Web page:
"Silent but deadly" - Osprey's "US Nuclear Submarines: The Fast Attack" takes a fresh look at the controversial design and development of the nuclear submarine. The United States Navy operates the largest fleet of nuclear submarines in the world. The advent of nuclear power transformed the submarine from a slow underwater vessel, incapable of staying submerged for long periods, into a weapon of stealth and endurance. Jim Christley, a former submariner, uses his own experience of serving aboard these vessels and a wealth of technical information to explore the many engineering issues and trade-offs that have dominated the intriguing story of the US nuclear submarine.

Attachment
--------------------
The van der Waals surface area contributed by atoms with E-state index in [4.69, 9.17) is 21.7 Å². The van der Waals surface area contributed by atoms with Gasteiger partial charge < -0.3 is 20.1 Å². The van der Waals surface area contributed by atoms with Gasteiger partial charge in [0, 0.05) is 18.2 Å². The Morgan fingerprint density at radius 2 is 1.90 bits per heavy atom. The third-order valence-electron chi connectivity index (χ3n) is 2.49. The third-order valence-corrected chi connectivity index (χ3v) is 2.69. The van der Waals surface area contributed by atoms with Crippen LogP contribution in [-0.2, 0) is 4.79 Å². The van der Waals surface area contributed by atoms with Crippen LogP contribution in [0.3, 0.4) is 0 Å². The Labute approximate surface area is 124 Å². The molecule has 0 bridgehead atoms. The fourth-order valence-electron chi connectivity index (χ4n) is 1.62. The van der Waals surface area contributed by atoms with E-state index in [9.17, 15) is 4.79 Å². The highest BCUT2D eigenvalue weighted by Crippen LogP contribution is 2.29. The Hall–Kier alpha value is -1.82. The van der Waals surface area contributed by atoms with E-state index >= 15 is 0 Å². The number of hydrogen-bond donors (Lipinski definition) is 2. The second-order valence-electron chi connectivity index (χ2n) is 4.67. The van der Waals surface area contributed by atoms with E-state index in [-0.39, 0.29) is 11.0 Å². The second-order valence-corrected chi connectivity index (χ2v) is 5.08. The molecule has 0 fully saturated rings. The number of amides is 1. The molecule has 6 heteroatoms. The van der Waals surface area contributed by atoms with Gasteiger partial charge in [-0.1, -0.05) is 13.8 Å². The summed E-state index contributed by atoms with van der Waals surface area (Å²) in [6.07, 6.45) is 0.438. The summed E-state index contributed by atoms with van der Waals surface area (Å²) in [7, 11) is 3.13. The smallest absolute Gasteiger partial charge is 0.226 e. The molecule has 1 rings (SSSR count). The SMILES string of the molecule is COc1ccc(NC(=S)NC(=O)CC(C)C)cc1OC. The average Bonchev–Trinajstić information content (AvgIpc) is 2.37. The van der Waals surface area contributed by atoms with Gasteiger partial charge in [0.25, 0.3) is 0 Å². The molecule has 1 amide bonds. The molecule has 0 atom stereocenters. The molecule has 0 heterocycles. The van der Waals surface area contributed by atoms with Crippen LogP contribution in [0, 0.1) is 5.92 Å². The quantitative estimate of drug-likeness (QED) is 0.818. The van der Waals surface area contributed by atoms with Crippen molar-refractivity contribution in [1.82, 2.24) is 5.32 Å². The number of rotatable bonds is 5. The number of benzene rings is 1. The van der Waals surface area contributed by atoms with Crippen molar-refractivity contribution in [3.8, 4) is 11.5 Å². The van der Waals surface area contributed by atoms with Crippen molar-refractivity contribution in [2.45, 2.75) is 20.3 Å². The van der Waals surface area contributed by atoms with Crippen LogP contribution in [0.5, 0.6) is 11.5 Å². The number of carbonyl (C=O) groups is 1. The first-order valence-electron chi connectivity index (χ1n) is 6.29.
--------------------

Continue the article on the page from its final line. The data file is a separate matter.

Jim Christley retired from the US Navy in 1982 as a senior chief petty officer having served on seven submarines ranging from diesel to nuclear fast attacks to ballistic missile boats. A student of US submarine technical history, he has written numerous articles and a book on the subject in addition to providing technical illustrations to several notable books on submarine design and history. Jim is a resident of Lisbon, Connecticut. The author lives in Lisbon, CT.